Federal prosecutors say 58 people across the state have been charged with assorted health care fraud that’s been blamed for $66 million in losses and unlawful distribution of opioids.
The Justice Department on Wednesday announced that the individual cases include 20 people charged with diverting opioids. Prosecutors say the investigation also involves alleged Medicare and Medicaid fraud, plus individuals operating pill mill clinics.
The crackdown includes 16 doctors or other medical professionals. Some charged are doctors, pharmacy owners and sales reps. They include some health professionals in North Texas.
Nearly two dozen of the 58 people charged from across the state were in North Texas. Among the North Texas cases, there were money laundering allegations and allegations of insurance fraud.
There were also many arrests across the state in the ongoing effort to curb the opioid crisis.
“If you are engaging in this behavior, we can see you,” warned Department of Justice Assistant Attorney General Brian Benczkowski. “We are going to find you, and we will prosecute you.”
The takedown uncovered fraud schemes all over Texas finding what U.S. attorneys call dirty doctors, pharmacy owners and more.
“Healthcare should revolve around the patients and their interests and not the providers’ self-interests,” said U.S. Attorney Erin Nealy Cox.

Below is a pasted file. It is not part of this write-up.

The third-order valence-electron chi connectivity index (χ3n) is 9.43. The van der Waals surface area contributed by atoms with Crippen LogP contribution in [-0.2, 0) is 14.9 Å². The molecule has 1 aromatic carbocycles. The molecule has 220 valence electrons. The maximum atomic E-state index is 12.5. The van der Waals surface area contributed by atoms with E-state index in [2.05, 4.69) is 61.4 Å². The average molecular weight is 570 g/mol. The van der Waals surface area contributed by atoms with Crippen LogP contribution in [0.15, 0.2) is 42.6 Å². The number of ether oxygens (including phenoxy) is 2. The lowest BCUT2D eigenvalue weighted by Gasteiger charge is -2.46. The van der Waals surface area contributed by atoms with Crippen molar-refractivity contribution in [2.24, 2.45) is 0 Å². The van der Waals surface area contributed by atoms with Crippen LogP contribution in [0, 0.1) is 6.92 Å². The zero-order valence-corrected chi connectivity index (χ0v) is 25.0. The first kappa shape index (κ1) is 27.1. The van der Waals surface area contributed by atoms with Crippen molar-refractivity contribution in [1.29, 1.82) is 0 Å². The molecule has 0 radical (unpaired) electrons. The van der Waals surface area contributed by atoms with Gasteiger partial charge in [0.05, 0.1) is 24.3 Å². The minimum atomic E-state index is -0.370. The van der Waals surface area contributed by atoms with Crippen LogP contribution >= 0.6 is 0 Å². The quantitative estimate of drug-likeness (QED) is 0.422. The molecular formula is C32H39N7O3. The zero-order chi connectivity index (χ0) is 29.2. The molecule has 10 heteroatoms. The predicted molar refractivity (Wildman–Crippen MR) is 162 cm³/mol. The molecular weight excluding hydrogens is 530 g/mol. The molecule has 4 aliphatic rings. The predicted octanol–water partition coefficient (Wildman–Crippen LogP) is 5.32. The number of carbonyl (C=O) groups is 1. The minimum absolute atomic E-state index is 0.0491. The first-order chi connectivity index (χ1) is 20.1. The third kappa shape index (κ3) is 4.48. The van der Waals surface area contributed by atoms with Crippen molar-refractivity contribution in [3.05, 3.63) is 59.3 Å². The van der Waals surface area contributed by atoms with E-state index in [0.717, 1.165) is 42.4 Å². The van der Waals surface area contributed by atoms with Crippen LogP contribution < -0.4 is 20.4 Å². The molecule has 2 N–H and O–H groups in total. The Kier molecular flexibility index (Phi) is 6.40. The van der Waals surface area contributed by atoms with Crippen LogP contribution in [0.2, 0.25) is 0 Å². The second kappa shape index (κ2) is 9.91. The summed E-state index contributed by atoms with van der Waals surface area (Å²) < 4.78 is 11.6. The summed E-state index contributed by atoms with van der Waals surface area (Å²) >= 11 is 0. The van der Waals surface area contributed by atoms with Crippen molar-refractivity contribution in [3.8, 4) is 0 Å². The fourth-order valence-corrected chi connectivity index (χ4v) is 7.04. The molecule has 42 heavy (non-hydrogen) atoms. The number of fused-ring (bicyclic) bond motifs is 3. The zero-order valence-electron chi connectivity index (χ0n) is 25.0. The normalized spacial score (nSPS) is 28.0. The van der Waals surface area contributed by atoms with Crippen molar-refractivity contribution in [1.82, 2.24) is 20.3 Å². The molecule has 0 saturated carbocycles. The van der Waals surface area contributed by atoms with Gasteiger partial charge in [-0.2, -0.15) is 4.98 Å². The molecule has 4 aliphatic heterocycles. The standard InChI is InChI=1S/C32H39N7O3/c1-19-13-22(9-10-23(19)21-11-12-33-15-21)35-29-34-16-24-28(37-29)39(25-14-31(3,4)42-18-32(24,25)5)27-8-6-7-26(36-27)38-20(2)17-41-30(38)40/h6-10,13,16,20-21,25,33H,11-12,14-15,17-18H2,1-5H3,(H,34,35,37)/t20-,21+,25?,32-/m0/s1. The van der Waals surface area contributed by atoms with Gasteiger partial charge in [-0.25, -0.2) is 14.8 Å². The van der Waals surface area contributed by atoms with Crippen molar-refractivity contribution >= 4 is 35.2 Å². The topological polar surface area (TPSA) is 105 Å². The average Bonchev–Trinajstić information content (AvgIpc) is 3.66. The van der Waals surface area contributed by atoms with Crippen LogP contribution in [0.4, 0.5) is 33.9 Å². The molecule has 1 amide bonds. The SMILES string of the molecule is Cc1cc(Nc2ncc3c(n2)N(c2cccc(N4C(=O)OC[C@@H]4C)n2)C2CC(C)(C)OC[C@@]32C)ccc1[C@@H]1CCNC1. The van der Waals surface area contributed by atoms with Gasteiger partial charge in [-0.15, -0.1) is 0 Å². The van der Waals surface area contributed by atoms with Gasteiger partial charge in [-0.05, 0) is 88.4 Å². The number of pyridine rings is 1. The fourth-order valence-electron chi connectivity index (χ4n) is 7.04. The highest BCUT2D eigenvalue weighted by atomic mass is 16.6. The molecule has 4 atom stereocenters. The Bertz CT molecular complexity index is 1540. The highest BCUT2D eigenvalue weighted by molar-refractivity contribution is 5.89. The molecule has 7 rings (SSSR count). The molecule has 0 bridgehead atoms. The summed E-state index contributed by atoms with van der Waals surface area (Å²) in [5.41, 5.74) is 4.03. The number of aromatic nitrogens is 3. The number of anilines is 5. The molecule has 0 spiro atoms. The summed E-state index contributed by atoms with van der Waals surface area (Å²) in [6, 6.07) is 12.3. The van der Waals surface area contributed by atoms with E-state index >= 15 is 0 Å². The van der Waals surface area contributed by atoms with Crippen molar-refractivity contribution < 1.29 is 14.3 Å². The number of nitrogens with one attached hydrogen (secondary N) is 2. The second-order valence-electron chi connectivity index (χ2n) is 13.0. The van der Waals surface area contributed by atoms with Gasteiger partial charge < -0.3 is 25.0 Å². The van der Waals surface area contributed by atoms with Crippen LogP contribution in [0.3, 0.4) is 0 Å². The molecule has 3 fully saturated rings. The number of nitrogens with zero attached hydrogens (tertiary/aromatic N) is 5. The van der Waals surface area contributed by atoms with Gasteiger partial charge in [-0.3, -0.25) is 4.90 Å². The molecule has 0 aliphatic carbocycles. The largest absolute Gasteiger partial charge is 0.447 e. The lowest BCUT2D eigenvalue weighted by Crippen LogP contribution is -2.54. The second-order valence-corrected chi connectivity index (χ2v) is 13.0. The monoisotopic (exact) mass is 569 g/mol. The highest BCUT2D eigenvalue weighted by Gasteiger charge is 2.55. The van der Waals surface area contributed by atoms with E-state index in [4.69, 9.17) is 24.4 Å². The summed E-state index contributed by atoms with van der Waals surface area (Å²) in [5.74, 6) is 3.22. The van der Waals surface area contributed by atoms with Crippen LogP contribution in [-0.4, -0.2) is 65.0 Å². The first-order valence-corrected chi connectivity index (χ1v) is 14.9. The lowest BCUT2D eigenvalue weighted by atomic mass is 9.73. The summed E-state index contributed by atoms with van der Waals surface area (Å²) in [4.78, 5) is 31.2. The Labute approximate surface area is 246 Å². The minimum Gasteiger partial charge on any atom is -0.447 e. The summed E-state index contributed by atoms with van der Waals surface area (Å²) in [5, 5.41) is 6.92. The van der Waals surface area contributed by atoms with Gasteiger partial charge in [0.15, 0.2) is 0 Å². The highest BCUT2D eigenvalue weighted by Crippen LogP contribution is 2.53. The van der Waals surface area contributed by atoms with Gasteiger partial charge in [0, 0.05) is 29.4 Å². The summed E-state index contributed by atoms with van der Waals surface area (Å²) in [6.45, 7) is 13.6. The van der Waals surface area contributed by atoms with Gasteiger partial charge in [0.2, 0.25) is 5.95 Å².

The United States Department of Justice say suspects created schemes to fraudulently bill insurance companies. The DOJ alleges two doctors from Fort Worth and Arlington defrauded TRICARE, a program for veterans and their families.
“These two doctors allegedly sought to enrich themselves at the expense of those who lay their lives on the line for our country,” Benczkowski said.
The multi-agency takedown involved the DEA, FBI and other agencies. They also focused on the opioid crisis and shut down pill mills arresting 16 doctors and medical professionals.
Authorities say this is just the beginning of more similar task forces and busts.
“You are not invisible,” Benczkowski said. “Our ability to detect, prosecute and prevent crimes grows more sophisticated.”
One of the 58 charged has already entered a plea deal that includes 30 months in federal prison and a nearly $800,000 fine.
The Associated Press contributed to this report.